Infrastructure protectionMaking buildings more tsunamis-resilient

Published 6 February 2013

Often in disasters such as tsunamis, people escape the on-rushing wall of water by climbing to higher ground, called vertical evacuation. As people race to the third or fourth floor of a building, however, how do they know whether the building will hold up? Walls of water often carry with them cars, trucks, and 60,000-pound fully loaded cargo containers, transforming them into projectiles which slam into buildings with tremendous force. Most structural systems are designed to defy gravity, not a side kick from a shipping container. Engineers are now studying the impact of tsunami-carried debris in order to make buildings and other structures more disaster-resilient.

Anyone who has seen the movie “Impossible” or watched footage from the Japanese tsunami has learned the terror that can strike with little warning. In those cases, when there is no time to flee, there may still be time to reach higher ground, called vertical evacuation.

As you race to the third floor, however, how do you know whether the building will hold up? Walls of water are not the only danger. Another potentially lethal challenge is water-driven debris — such as 60,000-pound fully loaded cargo containers — transformed into projectiles. Often pulled behind semi-trucks on highways, these containers, which line port areas, well exceed the telephone-pole-size 1,000-pound default log assumed by most U.S. building-design guidelines.

A Purdue University release reportsthat a multi-university team lead by Ronald Riggs, a structural engineer at the University of Hawaii, has determined just what the impact could be and will present findings at an international conferencein June.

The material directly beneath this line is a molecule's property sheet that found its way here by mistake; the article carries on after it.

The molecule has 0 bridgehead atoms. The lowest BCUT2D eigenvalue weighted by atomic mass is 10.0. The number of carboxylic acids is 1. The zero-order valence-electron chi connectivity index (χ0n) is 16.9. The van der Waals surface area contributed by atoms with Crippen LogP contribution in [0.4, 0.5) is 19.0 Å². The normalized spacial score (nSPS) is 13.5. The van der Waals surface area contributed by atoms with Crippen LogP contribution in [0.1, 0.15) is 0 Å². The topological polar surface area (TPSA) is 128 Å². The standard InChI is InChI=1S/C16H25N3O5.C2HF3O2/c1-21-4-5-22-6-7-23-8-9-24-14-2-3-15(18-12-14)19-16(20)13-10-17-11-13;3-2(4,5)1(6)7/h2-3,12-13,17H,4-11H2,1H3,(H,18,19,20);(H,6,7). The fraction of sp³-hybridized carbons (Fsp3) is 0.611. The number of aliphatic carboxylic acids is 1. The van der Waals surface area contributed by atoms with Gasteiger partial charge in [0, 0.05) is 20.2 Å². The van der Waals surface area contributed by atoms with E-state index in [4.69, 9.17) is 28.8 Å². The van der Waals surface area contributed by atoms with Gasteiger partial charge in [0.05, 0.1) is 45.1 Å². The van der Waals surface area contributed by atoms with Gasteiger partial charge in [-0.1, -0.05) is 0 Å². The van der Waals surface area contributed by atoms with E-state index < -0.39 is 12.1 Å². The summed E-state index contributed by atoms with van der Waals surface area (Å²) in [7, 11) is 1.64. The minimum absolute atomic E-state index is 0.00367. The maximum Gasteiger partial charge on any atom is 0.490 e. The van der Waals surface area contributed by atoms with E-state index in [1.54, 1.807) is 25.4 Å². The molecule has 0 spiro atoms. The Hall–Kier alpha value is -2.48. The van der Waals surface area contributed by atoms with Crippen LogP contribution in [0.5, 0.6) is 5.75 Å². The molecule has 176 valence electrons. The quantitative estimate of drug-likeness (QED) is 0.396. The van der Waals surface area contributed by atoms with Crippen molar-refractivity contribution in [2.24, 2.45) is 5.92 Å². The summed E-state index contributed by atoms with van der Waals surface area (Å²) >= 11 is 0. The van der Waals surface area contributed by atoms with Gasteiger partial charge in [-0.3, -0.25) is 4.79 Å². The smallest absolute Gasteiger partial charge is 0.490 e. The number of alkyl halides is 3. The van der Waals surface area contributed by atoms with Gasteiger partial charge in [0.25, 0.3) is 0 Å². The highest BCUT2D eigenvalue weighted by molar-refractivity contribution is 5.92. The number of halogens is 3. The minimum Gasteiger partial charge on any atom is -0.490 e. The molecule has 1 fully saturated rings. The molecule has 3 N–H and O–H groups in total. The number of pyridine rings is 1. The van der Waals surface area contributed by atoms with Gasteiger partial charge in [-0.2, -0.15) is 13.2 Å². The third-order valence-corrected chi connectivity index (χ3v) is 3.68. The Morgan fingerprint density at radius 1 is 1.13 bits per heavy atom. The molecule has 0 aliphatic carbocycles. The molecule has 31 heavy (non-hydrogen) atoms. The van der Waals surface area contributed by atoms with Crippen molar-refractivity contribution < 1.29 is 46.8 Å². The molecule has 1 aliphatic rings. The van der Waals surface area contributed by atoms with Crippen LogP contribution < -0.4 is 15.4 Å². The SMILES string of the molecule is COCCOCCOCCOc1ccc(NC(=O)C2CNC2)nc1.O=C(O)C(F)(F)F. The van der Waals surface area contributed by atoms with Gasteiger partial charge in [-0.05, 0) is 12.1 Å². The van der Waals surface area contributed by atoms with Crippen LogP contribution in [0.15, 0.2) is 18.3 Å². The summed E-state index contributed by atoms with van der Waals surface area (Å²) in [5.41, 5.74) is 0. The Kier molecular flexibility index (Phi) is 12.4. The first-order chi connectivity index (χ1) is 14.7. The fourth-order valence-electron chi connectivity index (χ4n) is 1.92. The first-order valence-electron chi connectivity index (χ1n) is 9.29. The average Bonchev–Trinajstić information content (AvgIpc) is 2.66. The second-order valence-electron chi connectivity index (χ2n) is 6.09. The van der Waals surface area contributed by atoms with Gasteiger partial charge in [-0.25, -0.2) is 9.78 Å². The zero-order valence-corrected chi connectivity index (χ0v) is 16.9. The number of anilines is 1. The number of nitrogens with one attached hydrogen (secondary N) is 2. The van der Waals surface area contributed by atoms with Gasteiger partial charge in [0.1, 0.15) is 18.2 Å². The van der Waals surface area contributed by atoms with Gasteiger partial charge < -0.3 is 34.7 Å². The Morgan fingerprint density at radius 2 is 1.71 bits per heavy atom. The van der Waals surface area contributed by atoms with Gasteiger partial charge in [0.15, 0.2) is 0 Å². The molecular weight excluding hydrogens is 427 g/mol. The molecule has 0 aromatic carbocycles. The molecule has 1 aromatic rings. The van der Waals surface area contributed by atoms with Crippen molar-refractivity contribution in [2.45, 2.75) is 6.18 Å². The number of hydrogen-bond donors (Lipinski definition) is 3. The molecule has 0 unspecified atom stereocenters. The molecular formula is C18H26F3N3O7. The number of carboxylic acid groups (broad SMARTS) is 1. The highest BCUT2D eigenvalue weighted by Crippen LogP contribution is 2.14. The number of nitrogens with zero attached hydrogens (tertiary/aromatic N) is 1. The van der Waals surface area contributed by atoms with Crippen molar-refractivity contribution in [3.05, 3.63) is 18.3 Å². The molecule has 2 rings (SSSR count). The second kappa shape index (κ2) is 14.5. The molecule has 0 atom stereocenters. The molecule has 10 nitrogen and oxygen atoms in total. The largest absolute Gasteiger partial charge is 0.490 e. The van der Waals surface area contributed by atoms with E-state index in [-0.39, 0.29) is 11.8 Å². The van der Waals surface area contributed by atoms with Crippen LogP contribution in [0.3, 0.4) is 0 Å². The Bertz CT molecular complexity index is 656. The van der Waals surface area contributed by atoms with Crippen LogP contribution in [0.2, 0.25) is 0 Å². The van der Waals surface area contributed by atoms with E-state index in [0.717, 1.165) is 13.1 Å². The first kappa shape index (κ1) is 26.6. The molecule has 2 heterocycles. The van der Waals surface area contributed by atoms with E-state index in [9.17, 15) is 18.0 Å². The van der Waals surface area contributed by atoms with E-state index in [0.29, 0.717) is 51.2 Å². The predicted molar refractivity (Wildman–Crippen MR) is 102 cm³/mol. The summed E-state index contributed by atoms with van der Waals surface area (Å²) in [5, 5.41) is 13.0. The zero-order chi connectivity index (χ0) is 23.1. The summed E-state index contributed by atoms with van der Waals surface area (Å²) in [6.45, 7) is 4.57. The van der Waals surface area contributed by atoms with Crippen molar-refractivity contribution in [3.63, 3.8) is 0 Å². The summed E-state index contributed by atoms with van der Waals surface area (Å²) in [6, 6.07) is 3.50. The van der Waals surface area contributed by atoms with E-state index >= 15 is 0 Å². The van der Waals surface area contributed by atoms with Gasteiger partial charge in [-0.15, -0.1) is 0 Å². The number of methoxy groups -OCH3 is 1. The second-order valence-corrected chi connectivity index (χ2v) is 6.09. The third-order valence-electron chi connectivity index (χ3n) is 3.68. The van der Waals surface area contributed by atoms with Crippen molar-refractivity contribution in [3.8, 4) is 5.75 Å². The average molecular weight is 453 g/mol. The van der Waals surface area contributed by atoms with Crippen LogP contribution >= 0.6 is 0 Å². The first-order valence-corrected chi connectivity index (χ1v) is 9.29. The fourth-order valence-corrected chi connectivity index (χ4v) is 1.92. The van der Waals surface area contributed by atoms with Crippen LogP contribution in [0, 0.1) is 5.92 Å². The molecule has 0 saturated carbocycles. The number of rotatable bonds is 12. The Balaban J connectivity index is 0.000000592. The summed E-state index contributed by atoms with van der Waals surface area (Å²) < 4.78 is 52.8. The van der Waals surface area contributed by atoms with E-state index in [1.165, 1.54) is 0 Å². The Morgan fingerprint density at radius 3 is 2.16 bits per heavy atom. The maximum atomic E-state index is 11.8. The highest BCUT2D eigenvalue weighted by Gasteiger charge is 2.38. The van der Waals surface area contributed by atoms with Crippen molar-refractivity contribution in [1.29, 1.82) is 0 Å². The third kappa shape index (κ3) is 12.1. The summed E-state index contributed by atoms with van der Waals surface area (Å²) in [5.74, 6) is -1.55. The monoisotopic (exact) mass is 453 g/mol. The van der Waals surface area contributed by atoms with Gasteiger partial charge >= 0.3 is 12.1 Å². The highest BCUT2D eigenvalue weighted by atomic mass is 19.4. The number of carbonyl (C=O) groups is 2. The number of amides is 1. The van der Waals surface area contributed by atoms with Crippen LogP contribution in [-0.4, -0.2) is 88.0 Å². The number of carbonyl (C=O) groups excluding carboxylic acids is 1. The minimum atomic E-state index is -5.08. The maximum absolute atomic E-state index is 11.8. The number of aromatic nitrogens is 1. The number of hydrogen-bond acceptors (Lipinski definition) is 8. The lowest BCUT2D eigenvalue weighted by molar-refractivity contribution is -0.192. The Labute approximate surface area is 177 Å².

The goal is to supply structural engineers with information to design buildings in areas vulnerable to tsunamis.

Currently there are no scientifically tested guidelines. As those who survived the Japanese tsunami that swept thousands to their deaths can attest, no one had planned for such force.

Most structural systems are designed to defy gravity, not a side kick from a shipping container,” Riggs says. “An engineer can build what it takes to withstand the karate chop, but first the engineer has to know what forces to expect.”

This knowledge is vital not only for the buildings into which people might flee, but also for coastline storage tanks that could spew chemicals or other pollutants if damaged.

Riggs first began thinking about the problem as he examined damage to bridges and buildings following Hurricane Katrina. He noticed the cargo containers and barges that had been flung onto land in areas such as Biloxi, Mississippi. On another scientific excursion to Samoa, he says he saw a shipping container “whacked against a meeting hall — and there was no port anywhere nearby.”

These shipping containers are surprisingly ubiquitous,” Riggs says. The point was further brought home on TVs across the world that played and replayed footage from Tohoku, Japan, as tsunami-fed waters dragged cars, trucks, and shipping containers as much as six miles inland and then back out to sea in the drawdown.

They may have been moving only about 10 miles an hour, but given their weight, this is a significant load for a structure not made

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